Blog 7: Magical Mince Meals in Minutes
Mince is the great standby, isn’t it? Some people call it “poor man’s steak” but I think mince gets a bad rap! Maybe it depends on the butcher or supermarket you buy from because the truth is, you don’t really know what cuts go into mince unless you see it happen. It could contain small amounts of offal but there’s really no harm at all in offal, except you may not like the flavour. If you really want to be sure, you can make friends with your butcher, point out the cuts you want minced and ask them to do it for you while you wait. That way, you’ll be in control of the fat content too.
In supermarkets, you can usually buy a couple of different grades of mince with the higher grades containing less fat. I prefer mine with fat for flavour and moistness, and sometimes I’ll even buy from the organic butcher where all the beef comes from pasture-fed animals.
Mince, versatile mince
The beautiful thing about minced meat is that it’s so versatile! Meals made with mince are also great because they’re suitable for all ages. Your toddler will love the texture and so will your elderly or unwell Mum or Dad who may not cope with chewing a steak. Mince is comfort food. It’s easy to consume, full of iron and protein and lends itself to so many different ideas in all types of cuisines. Some use beef, others use lamb but minced meat can be chicken, pork, goat or turkey too according to preference, dietary restrictions or cultural beliefs and you can pretty much interchange the different meats in whatever recipe you’re cooking.
Look how mince is used across the world!
- Australia – Sausage rolls, meat pies, savoury mince jaffles.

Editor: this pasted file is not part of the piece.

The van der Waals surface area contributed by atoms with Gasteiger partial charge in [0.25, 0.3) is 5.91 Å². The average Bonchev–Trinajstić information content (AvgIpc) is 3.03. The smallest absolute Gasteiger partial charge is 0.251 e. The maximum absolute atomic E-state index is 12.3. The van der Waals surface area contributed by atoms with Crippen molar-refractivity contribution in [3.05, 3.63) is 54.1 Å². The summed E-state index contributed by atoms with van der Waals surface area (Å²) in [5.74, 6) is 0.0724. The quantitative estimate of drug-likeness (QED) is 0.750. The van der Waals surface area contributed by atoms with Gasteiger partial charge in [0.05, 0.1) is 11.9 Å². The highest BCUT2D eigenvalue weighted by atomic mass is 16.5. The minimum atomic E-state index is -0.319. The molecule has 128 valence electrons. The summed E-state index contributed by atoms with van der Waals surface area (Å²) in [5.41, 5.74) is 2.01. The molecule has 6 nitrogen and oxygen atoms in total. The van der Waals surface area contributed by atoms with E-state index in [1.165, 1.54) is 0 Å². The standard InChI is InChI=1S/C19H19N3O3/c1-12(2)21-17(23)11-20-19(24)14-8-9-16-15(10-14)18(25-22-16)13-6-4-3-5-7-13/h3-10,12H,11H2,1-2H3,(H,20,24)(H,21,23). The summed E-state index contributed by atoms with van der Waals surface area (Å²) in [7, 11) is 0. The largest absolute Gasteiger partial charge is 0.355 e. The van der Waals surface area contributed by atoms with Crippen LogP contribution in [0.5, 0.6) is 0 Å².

- Italy – Stuffed capsicums, bolognese, lasagne, spaghetti and meatballs.
- China – San choy bau, pot stickers, stir fry.
- India – Curries, keema,
- UK – Shepherd’s pie, scotch eggs, lamb cobbler.
- USA – Meat loaf, cheeseburgers.
- Greece – Moussaka, pastitsio
- South America – Tacos, enchiladas, nachos, chilli.
- Spain – Empanadas, picadillo.
- Middle East – Kibbeh, beef shakshuka, kiymale pide (Turkish pizza), koftas, gozleme, meatball tagine.
- Sweden – Swedish meatballs.
- Vietnam – Pork meatballs.
- Thailand – Larb, phat kaphrao.
Massaman Kofta Curry
Koftas are meatballs mixed with spices and onions and are served in South Asia, Africa, the Middle East and Greece in an array of variations. This recipe is made with massaman curry paste and coconut cream so it leans heavily towards Thai cuisine.
- 500 g pork, beef or lamb mince
- 1 tbsp Latasha’s Kitchen Thai Massaman Curry Paste
- 1 egg, lightly beaten
- 2 spring onions, finely chopped
- ½ cup breadcrumbs
- ½ cup cooked rice
- Salt and pepper
- Oil for frying
- ½ brown onion, sliced
- 1 x 400 ml can coconut cream
- Put all ingredients (but only half the curry paste) into a mixing bowl then with your hands, mix through until well combined.
- Take some of the meat, about the size of a golf ball and roll it around in your hands then form into a sausage shape. Place each kofta onto a plate.
- Heat some oil in a fry pan and gently place the koftas in to fry. Turn when brown to cook evenly on each side. Fry the sliced onion alongside the koftas.
- Add the other half tablespoon of curry paste and warm through to release the aromas.
- When the koftas are browned all over, add coconut cream to the pan. Stir to cover the koftas and turn the heat down to simmer for 10 minutes.
- Serve over rice, quinoa or noodles or with steamed vegetables, naan or roti. Garnish with coriander.
The koftas will be tender, succulent and beautifully flavoured and you can mop up all that glorious gravy with bread or naan or simply make a bowl with your choice of rice or noodles.
- If you want a less ‘saucy’ result, you can add less coconut cream. That way, you can use the koftas on flatbreads instead and add some thinly sliced capsicum, carrot, onion and cucumber. Wrap them up and pack for school lunches, work lunches or a very tasty picnic meal.
- You can do away with the coconut cream altogether and barbecue or char-grill the koftas and serve with a salad or on flatbread with raita or plain natural yoghurt.
Latasha’s Kitchen Thai Massaman Curry Paste
Trust Latasha to pack so much flavour into a little jar! Her Thai Massaman Curry Paste boasts all the authentic ingredients of any traditional massaman. It contains tamarind, chilli, lemongrass, ginger, turmeric and garlic as well as intense shrimp paste, balanced out with fresh tomatoes. There are loads more ingredients so be sure to check it out and you’ll get an idea of the deep tastes you can bring to your kitchen table, courtesy of a single tablespoon!